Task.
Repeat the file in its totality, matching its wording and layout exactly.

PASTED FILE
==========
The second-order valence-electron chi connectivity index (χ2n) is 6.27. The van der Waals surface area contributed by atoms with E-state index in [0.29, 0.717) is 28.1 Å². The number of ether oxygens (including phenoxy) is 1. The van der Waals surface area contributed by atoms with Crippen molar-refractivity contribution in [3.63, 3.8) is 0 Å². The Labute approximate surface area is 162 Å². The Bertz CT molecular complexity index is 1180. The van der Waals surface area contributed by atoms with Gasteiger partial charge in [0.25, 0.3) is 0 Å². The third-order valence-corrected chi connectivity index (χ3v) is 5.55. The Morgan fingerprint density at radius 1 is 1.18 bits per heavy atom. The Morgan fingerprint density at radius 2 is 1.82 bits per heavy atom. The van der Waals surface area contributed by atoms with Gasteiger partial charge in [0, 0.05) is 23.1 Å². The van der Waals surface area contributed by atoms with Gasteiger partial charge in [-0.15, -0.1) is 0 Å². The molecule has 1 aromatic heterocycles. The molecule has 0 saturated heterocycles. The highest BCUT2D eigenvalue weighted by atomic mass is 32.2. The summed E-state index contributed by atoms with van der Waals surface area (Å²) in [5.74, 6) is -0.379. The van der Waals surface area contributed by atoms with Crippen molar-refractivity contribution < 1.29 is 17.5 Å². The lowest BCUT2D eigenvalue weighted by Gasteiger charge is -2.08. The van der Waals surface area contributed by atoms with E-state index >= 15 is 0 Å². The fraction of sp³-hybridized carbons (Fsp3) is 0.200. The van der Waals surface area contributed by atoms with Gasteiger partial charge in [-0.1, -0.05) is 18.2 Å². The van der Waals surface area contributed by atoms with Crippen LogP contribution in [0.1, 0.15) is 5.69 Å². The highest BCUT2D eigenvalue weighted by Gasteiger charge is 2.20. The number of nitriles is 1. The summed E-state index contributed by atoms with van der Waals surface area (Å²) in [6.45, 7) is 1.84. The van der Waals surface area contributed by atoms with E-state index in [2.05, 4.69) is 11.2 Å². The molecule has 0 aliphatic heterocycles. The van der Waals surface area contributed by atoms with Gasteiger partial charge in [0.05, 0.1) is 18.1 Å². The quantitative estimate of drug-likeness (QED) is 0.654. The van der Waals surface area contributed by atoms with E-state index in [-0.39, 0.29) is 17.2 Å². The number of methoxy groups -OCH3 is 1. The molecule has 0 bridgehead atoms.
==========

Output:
The second-order valence-electron chi connectivity index (χ2n) is 6.27. The van der Waals surface area contributed by atoms with E-state index in [0.29, 0.717) is 28.1 Å². The number of ether oxygens (including phenoxy) is 1. The van der Waals surface area contributed by atoms with Crippen molar-refractivity contribution in [3.63, 3.8) is 0 Å². The Labute approximate surface area is 162 Å². The Bertz CT molecular complexity index is 1180. The van der Waals surface area contributed by atoms with Gasteiger partial charge in [0.25, 0.3) is 0 Å². The third-order valence-corrected chi connectivity index (χ3v) is 5.55. The Morgan fingerprint density at radius 1 is 1.18 bits per heavy atom. The Morgan fingerprint density at radius 2 is 1.82 bits per heavy atom. The van der Waals surface area contributed by atoms with Gasteiger partial charge in [0, 0.05) is 23.1 Å². The van der Waals surface area contributed by atoms with Gasteiger partial charge in [-0.15, -0.1) is 0 Å². The molecule has 1 aromatic heterocycles. The molecule has 0 saturated heterocycles. The highest BCUT2D eigenvalue weighted by atomic mass is 32.2. The summed E-state index contributed by atoms with van der Waals surface area (Å²) in [5.74, 6) is -0.379. The van der Waals surface area contributed by atoms with Crippen molar-refractivity contribution < 1.29 is 17.5 Å². The lowest BCUT2D eigenvalue weighted by Gasteiger charge is -2.08. The van der Waals surface area contributed by atoms with E-state index >= 15 is 0 Å². The fraction of sp³-hybridized carbons (Fsp3) is 0.200. The van der Waals surface area contributed by atoms with Gasteiger partial charge in [-0.1, -0.05) is 18.2 Å². The van der Waals surface area contributed by atoms with Crippen LogP contribution in [0.1, 0.15) is 5.69 Å². The highest BCUT2D eigenvalue weighted by Gasteiger charge is 2.20. The number of nitriles is 1. The summed E-state index contributed by atoms with van der Waals surface area (Å²) in [6.45, 7) is 1.84. The van der Waals surface area contributed by atoms with E-state index in [2.05, 4.69) is 11.2 Å². The molecule has 0 aliphatic heterocycles. The van der Waals surface area contributed by atoms with Gasteiger partial charge in [0.05, 0.1) is 18.1 Å². The quantitative estimate of drug-likeness (QED) is 0.654. The van der Waals surface area contributed by atoms with E-state index in [-0.39, 0.29) is 17.2 Å². The number of methoxy groups -OCH3 is 1. The molecule has 0 bridgehead atoms.